Last edited: Jul 10, 2015
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  21. friendofdorothy

    friendofdorothy it is so much worse than Thatcherism now

    Thanks. Media lies, how do we challenge them? -
    We can certainly highlight them to each other here on Urban. Thats a good start. I think we do this well.
    Perhaps others can use twitter/fb /other forums to challenge the govt message? I'm not that much into social media - how do think that is going? I keep hearing about the most stupid, mysogynist, violent trolling. Is there an intellegent lefty debate out there?

    I think we must reject and challenge the govt /media use of language - don't use 'shirkers' 'hard wrorking families' don't use their lazy and oppressive cliches.

    We must remember millions of people read the mostly Tory newpapers and swallow what they say whole without chewing it over at all. Theres a lot older Tory voting readers who believe all that shit. How do we communicate with those people? how do we challenge messages they have been drip fed daily for over 30 years. Ok I'm still doing the try to win over one at a time thing - any other ideas?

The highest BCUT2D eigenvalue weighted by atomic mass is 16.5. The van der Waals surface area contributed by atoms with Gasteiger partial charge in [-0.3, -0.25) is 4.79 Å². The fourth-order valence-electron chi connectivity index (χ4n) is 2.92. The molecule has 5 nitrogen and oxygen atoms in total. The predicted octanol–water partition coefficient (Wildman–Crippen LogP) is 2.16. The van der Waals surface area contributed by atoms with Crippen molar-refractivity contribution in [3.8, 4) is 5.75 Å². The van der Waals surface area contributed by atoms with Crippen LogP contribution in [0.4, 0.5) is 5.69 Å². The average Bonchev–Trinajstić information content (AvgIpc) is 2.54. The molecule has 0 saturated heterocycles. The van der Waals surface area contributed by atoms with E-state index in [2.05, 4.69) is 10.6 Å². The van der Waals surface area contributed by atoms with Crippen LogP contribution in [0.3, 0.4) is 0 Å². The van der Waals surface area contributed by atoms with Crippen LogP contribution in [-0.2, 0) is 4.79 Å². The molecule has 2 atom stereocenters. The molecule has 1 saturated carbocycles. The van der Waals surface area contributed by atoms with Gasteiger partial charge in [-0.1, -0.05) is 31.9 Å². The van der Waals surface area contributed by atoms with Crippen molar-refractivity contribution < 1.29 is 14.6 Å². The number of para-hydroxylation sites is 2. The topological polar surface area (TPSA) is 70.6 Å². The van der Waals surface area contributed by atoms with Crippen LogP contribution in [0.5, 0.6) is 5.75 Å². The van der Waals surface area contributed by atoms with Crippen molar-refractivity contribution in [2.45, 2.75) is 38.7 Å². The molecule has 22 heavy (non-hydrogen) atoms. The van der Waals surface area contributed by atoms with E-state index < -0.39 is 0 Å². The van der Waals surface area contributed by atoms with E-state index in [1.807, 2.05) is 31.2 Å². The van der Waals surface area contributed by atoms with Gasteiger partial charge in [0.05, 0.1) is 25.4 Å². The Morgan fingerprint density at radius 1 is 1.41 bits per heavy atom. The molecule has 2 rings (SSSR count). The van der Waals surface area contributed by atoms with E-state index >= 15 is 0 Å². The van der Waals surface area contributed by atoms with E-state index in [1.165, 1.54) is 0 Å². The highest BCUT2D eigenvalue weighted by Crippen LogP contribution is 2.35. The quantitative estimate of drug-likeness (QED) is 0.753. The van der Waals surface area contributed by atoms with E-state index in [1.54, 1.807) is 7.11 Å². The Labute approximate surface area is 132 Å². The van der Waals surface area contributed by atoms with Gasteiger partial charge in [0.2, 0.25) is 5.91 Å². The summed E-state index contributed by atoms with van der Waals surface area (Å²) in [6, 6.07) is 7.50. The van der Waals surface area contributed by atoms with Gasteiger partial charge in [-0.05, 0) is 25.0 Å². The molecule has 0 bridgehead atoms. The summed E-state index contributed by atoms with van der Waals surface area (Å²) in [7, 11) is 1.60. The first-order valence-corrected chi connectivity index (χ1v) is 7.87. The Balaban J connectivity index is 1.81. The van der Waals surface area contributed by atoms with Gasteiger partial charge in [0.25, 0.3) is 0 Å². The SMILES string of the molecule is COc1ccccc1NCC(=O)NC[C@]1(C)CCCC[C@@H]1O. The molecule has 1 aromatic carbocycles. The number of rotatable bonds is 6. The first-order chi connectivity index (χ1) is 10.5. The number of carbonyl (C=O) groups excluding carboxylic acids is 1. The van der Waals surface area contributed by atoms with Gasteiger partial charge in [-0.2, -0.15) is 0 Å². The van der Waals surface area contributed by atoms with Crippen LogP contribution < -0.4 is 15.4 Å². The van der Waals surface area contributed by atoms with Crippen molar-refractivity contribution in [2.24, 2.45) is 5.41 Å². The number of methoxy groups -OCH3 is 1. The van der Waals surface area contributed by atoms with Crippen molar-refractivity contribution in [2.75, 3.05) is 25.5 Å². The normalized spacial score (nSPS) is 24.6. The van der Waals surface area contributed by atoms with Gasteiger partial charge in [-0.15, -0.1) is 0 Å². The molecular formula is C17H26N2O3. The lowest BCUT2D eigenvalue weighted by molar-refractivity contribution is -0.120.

good question.
    Torys have dragged most of parliament so far right - only Plaid cymru and SNP sound left to me, and I can't vote for them in London. I've given up reading about the labour party - after war-mongering Blair I find it so depressing- is there anything/anyone worth listening to now?
     
    Last edited: Jul 10, 2015
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  22. friendofdorothy

    friendofdorothy it is so much worse than Thatcherism now

    see #50 above I think there was more general opposition in '80s, everywhere, in the street, in music on TV. The unions have had so many powers stripped from them now. News papers weren't so homogenised they didn't all say the same party line - even the Tory ones.

    But it wasn't all blue rinse brigade that voted tory back then - she bought the working classes too with talk of controling inflation and buying your own council house.
     
  23. friendofdorothy

    friendofdorothy it is so much worse than Thatcherism now